Investors stashing money in commodities to shield investments from declining currency values got a big boost today as metals rose in London. Copper hit a record high of $8,973.50 per metric ton and gold hovered near record levels, hitting $1,422.65 per ounce. "Inflation is a big concern, and commodities are a good place to park your money if you're looking for an alternative investment to currencies," a trader at Guohai Liangshi Futures told Bloomberg. Other metals also saw gains including a 2.6% rise in the price of tin and a 1.8% surge in Zinc.
In the real estate sector, Wharf Holdings shot up 5.8% on speculation that commercial rents are poised to surge thanks to supply issues. Wharf owns and operates both the Times Square and Harbour City shopping malls in Hong Kong. Both are destinations for locals and tourists alike. Other developers also rose with Sun Hung Kai advancing 1.5% and Henderson Land adding 0.7%.
Other big winners included Foxconn, contract makers of mobile phones, which rose 3% and Cathay Pacific Airways, which gained 3.2% and Tsingtao Brewery, which gained 5% after announcing it is set to acquire another beer company.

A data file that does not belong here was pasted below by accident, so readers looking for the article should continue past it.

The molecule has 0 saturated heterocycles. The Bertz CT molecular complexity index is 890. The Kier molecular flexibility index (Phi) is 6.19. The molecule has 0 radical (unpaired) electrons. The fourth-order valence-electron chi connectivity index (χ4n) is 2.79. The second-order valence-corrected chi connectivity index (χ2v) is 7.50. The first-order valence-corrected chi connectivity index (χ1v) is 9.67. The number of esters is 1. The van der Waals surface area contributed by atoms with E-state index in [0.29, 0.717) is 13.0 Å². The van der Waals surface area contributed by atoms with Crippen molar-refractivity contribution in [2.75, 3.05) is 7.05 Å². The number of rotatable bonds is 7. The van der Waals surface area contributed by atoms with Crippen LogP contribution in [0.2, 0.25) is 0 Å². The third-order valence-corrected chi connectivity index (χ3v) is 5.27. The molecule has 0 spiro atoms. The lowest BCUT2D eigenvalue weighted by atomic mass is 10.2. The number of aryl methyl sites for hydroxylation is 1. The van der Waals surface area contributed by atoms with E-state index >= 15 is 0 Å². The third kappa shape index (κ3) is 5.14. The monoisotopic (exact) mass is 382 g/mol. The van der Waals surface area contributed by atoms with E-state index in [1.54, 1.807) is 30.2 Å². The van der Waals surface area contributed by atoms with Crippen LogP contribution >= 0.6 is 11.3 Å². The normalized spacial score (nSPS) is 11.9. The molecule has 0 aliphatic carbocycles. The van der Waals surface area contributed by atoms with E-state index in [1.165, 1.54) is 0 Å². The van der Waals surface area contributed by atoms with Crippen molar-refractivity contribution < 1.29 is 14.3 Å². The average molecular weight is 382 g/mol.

In China gold companies also surged with Shandong Gold Mining and Zijin Mining both rallying 5.1%. Producers of other metals also rode the wave with Jiangxi Copper jumping 2.4% and Aluminum Corp. of China advancing 1.1%. Word among analysts is that copper inventories are dwindling and as demand outpaces supplies prices will skyrocket, reports nasdaq.com.
Developers in China rose with China Vanke climbing 2%, Poly Real Estate advancing 1.4% and Gemdale gaining 0.8%. Thanks to rampant inflation companies selling basic foods advanced as well: Bright Dairy & Food jumped 3.1% and Beijing Shunxin Agriculture leaped 1.7%. These gains were enough to overshadow losses by Chinese lenders to the tune of a 0.7% fall in Industrial & Commercial Bank of China and a 0.2% slide in China Construction Bank.
Japan's largest commodity trader, Mitsubishi Corp., was kept afloat by the high price of metals gained 0.4% even while other traders, like Marubeni which lost 0.5%, sank.
But fears that the yen will strengthen hurt exporters dependent on a weak yen to maximize the profits they earn abroad. Honda plunged 1.9%, Nissan sank 1.6%, Mazda slid 0.8% and Toyota dipped 0.6%.
Sony, which should be awash in pre-Christmas sales, was down 1.2%, Canon inched down 0.4% and even Nintendo, game-maker to the world, retreated 2.2%. The yen closed at 82.34 against the dollar today, much too high for exporters hoping for a windfall this holiday season.